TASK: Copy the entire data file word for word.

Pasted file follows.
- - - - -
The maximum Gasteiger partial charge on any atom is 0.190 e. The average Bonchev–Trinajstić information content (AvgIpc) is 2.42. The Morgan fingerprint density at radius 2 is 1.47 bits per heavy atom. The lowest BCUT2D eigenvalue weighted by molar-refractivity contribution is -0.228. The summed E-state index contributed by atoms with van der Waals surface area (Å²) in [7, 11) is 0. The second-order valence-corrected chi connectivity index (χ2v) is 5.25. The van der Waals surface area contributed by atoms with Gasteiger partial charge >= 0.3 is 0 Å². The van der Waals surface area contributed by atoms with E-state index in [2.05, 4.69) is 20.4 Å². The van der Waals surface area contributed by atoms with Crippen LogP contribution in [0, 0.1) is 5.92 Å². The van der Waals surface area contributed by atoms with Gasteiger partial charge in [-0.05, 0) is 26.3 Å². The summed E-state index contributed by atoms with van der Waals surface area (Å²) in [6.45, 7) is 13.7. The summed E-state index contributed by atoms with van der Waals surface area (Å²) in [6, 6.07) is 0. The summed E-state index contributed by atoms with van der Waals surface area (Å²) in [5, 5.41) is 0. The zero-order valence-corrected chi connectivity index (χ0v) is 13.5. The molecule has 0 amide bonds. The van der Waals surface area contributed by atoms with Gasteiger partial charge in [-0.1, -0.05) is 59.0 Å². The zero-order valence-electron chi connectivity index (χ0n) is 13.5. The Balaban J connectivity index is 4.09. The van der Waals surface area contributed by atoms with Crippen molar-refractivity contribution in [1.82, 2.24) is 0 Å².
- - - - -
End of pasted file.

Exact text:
The maximum Gasteiger partial charge on any atom is 0.190 e. The average Bonchev–Trinajstić information content (AvgIpc) is 2.42. The Morgan fingerprint density at radius 2 is 1.47 bits per heavy atom. The lowest BCUT2D eigenvalue weighted by molar-refractivity contribution is -0.228. The summed E-state index contributed by atoms with van der Waals surface area (Å²) in [7, 11) is 0. The second-order valence-corrected chi connectivity index (χ2v) is 5.25. The van der Waals surface area contributed by atoms with Gasteiger partial charge >= 0.3 is 0 Å². The van der Waals surface area contributed by atoms with E-state index in [2.05, 4.69) is 20.4 Å². The van der Waals surface area contributed by atoms with Crippen LogP contribution in [0, 0.1) is 5.92 Å². The van der Waals surface area contributed by atoms with Gasteiger partial charge in [-0.05, 0) is 26.3 Å². The summed E-state index contributed by atoms with van der Waals surface area (Å²) in [6.45, 7) is 13.7. The summed E-state index contributed by atoms with van der Waals surface area (Å²) in [6, 6.07) is 0. The summed E-state index contributed by atoms with van der Waals surface area (Å²) in [5, 5.41) is 0. The zero-order valence-corrected chi connectivity index (χ0v) is 13.5. The molecule has 0 amide bonds. The van der Waals surface area contributed by atoms with Gasteiger partial charge in [-0.1, -0.05) is 59.0 Å². The zero-order valence-electron chi connectivity index (χ0n) is 13.5. The Balaban J connectivity index is 4.09. The van der Waals surface area contributed by atoms with Crippen molar-refractivity contribution in [1.82, 2.24) is 0 Å².